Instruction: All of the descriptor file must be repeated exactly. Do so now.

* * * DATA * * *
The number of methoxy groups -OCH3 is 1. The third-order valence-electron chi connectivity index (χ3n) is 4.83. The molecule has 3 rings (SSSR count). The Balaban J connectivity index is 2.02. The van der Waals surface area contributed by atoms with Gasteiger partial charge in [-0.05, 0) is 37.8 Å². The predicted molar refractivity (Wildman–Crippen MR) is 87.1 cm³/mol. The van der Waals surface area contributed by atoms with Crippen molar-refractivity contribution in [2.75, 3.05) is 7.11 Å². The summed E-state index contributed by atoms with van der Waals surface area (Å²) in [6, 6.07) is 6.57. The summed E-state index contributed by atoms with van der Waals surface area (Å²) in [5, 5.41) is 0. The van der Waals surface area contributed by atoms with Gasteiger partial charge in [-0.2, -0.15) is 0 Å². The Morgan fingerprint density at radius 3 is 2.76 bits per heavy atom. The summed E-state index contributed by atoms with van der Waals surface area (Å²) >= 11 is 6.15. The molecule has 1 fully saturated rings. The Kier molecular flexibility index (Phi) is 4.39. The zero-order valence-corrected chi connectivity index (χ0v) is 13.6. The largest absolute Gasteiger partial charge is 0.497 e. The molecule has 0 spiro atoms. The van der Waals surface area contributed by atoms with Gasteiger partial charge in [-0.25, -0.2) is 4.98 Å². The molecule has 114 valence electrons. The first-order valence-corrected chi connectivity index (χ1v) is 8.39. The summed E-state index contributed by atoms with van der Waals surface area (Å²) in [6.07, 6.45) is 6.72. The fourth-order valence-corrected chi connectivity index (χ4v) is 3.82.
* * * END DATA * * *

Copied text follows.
The number of methoxy groups -OCH3 is 1. The third-order valence-electron chi connectivity index (χ3n) is 4.83. The molecule has 3 rings (SSSR count). The Balaban J connectivity index is 2.02. The van der Waals surface area contributed by atoms with Gasteiger partial charge in [-0.05, 0) is 37.8 Å². The predicted molar refractivity (Wildman–Crippen MR) is 87.1 cm³/mol. The van der Waals surface area contributed by atoms with Crippen molar-refractivity contribution in [2.75, 3.05) is 7.11 Å². The summed E-state index contributed by atoms with van der Waals surface area (Å²) in [6, 6.07) is 6.57. The summed E-state index contributed by atoms with van der Waals surface area (Å²) in [5, 5.41) is 0. The van der Waals surface area contributed by atoms with Gasteiger partial charge in [-0.2, -0.15) is 0 Å². The Morgan fingerprint density at radius 3 is 2.76 bits per heavy atom. The summed E-state index contributed by atoms with van der Waals surface area (Å²) >= 11 is 6.15. The molecule has 1 fully saturated rings. The Kier molecular flexibility index (Phi) is 4.39. The zero-order valence-corrected chi connectivity index (χ0v) is 13.6. The largest absolute Gasteiger partial charge is 0.497 e. The molecule has 0 spiro atoms. The van der Waals surface area contributed by atoms with Gasteiger partial charge in [-0.25, -0.2) is 4.98 Å². The molecule has 114 valence electrons. The first-order valence-corrected chi connectivity index (χ1v) is 8.39. The summed E-state index contributed by atoms with van der Waals surface area (Å²) in [6.07, 6.45) is 6.72. The fourth-order valence-corrected chi connectivity index (χ4v) is 3.82.